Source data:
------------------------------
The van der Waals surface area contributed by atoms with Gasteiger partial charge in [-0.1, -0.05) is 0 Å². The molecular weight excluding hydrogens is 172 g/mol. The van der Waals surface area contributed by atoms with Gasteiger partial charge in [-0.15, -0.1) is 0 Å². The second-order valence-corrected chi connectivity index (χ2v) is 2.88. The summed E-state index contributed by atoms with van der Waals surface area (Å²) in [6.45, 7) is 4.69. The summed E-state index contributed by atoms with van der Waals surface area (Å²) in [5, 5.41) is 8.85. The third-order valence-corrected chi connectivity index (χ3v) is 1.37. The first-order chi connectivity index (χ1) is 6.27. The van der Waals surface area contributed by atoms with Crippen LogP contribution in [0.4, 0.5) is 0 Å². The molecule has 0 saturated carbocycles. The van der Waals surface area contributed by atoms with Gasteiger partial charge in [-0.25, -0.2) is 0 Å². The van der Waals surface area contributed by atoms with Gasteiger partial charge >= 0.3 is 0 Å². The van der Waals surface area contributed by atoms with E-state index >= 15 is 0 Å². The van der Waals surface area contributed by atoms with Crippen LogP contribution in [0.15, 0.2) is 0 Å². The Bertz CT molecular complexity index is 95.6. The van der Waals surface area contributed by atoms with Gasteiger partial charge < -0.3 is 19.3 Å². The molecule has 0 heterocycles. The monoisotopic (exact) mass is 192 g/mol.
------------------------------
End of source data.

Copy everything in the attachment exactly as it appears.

The van der Waals surface area contributed by atoms with Gasteiger partial charge in [-0.1, -0.05) is 0 Å². The molecular weight excluding hydrogens is 172 g/mol. The van der Waals surface area contributed by atoms with Gasteiger partial charge in [-0.15, -0.1) is 0 Å². The second-order valence-corrected chi connectivity index (χ2v) is 2.88. The summed E-state index contributed by atoms with van der Waals surface area (Å²) in [6.45, 7) is 4.69. The summed E-state index contributed by atoms with van der Waals surface area (Å²) in [5, 5.41) is 8.85. The third-order valence-corrected chi connectivity index (χ3v) is 1.37. The first-order chi connectivity index (χ1) is 6.27. The van der Waals surface area contributed by atoms with Crippen LogP contribution in [0.4, 0.5) is 0 Å². The molecule has 0 saturated carbocycles. The van der Waals surface area contributed by atoms with Gasteiger partial charge in [-0.25, -0.2) is 0 Å². The van der Waals surface area contributed by atoms with Gasteiger partial charge >= 0.3 is 0 Å². The van der Waals surface area contributed by atoms with E-state index >= 15 is 0 Å². The van der Waals surface area contributed by atoms with Crippen LogP contribution in [0.15, 0.2) is 0 Å². The Bertz CT molecular complexity index is 95.6. The van der Waals surface area contributed by atoms with Gasteiger partial charge < -0.3 is 19.3 Å². The molecule has 0 heterocycles. The monoisotopic (exact) mass is 192 g/mol.